Divorce Loopholes and Fraudulent Bankruptcy
Calls for Divorce Loophole Crackdown: Criminals Skirting the Law
The recent case involving Michael Williamson, disgraced former Health Services Union Boss, highlights how divorce and family law proceedings can be fraudulently utilised to avoid creditors.Under bankruptcy law, creditors are unable to claim against a person’s estate if that person has declared bankruptcy. However, there are certain situations where bankruptcy can be orchestratedto appear this way, so as to purposely avoid paying debts.
In the case of Michael Williamson, who has signed a settlement with HSU for the recovery of $5,000,000.00 stolen from the corporation, the circumstances appear suspicious. The Australian revealed this week that Michael Williamson, divorced and bankrupt, was seen with his ex-wife at her beach front property, an asset which was gifted to her by Williamson prior to his jail time.
Importantly, during divorce proceedings, Williamson claimed assets of only $20,000.00 and a fishing boat, with the remained of his real property, assets, and $1.6M in superannuation being transferred to his ex-wife. Due to his bankruptcy, and Family Law Rules regarding superannuation transfer, creditors of HSU were unable to recovering any assets which had been transferred to the wife. This strategy of “asset dumping” has become increasingly popular amongst criminals.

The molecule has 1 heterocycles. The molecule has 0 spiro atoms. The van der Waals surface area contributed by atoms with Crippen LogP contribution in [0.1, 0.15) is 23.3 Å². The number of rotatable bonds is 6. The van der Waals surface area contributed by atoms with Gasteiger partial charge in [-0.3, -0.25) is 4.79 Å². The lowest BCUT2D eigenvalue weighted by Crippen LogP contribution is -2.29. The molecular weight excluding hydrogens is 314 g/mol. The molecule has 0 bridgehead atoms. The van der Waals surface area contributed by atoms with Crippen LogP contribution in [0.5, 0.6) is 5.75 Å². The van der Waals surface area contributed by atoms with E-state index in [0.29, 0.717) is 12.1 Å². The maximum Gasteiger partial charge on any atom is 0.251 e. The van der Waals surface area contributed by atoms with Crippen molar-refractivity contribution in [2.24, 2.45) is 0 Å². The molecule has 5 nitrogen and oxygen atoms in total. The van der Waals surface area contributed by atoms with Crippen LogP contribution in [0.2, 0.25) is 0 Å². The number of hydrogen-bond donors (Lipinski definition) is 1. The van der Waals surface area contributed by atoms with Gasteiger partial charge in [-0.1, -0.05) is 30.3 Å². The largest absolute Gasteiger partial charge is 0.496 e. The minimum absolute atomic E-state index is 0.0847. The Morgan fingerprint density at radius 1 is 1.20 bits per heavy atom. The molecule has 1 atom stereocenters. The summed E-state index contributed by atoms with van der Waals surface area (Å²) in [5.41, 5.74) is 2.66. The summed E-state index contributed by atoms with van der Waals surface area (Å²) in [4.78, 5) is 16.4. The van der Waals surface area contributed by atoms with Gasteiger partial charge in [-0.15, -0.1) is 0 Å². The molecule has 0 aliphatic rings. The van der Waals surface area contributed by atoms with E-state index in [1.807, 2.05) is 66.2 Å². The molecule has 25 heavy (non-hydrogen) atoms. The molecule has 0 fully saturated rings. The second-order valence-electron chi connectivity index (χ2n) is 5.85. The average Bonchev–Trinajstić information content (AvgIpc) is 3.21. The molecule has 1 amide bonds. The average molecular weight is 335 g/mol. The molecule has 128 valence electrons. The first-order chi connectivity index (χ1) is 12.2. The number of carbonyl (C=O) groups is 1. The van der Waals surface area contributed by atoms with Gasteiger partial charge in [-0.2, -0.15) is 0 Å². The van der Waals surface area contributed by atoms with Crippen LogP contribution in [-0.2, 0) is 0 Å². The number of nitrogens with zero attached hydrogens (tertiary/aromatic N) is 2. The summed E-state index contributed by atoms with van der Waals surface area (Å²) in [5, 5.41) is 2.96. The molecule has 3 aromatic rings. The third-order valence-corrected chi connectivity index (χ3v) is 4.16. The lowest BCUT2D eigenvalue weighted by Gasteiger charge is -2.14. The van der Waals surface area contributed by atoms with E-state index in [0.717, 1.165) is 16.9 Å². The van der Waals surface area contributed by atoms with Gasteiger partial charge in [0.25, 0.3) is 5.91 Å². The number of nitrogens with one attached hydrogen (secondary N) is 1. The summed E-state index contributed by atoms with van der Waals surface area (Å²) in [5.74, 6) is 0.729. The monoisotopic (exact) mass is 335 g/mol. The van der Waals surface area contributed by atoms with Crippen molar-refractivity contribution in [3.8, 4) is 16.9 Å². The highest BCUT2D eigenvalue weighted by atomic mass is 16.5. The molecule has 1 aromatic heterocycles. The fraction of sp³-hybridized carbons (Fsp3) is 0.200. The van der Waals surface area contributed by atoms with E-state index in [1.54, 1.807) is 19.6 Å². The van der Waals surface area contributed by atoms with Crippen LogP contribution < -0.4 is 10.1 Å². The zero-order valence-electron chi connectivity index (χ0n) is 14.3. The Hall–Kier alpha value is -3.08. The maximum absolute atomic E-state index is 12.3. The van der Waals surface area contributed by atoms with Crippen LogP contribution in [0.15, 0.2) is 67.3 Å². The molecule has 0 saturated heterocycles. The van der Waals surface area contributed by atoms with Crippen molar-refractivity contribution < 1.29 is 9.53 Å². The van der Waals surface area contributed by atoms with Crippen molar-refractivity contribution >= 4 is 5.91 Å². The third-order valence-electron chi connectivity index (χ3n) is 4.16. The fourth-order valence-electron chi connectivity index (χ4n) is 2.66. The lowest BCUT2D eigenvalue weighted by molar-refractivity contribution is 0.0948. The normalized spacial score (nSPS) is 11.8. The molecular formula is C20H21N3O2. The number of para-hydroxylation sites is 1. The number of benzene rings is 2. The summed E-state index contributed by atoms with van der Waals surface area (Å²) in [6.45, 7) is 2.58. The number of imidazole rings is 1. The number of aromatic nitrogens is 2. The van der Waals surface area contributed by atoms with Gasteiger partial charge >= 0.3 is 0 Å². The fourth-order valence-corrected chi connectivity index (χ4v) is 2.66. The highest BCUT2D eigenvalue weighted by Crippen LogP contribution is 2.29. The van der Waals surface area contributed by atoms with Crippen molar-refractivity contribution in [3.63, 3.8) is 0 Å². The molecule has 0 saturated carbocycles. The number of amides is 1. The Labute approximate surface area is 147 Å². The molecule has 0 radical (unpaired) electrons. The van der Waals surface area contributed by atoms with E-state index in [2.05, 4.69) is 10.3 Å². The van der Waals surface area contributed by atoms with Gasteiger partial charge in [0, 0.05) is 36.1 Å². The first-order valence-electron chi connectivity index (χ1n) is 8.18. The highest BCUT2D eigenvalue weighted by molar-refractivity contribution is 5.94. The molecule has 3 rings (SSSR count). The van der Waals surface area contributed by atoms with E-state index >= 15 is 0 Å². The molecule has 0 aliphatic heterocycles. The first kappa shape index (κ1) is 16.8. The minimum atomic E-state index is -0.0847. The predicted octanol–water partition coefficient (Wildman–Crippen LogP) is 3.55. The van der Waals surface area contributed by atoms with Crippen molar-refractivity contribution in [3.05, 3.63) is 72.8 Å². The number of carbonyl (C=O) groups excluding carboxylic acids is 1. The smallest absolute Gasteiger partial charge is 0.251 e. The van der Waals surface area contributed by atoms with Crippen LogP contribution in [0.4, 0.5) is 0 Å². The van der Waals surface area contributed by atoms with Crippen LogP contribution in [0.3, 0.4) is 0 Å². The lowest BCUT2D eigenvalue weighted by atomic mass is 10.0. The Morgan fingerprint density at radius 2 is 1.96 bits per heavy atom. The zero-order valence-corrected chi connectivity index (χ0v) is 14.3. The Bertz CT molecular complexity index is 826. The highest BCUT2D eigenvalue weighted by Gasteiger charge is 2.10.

To combat these dealings and fraudulent transactions, there has been a push by legal professionals and judges alike for creditors to begin bringing applications under section 79 of the Family Law Act 1975 (Cth). These applications would allow the Court to set aside Orders where “there has been a miscarriage of justice or where the Court considers it appropriate”. This means creditors could bring an application under this section of the Family Law Act to have the divorce proceedings set aside, in circumstances where the parties “feign” separation in an attempt to mislead creditors.
Whilst this would be a step in the right direction, the hardest part would be for creditors to sufficiently prove that the parties were knowingly fraudulent, which may prove difficult under current provisions.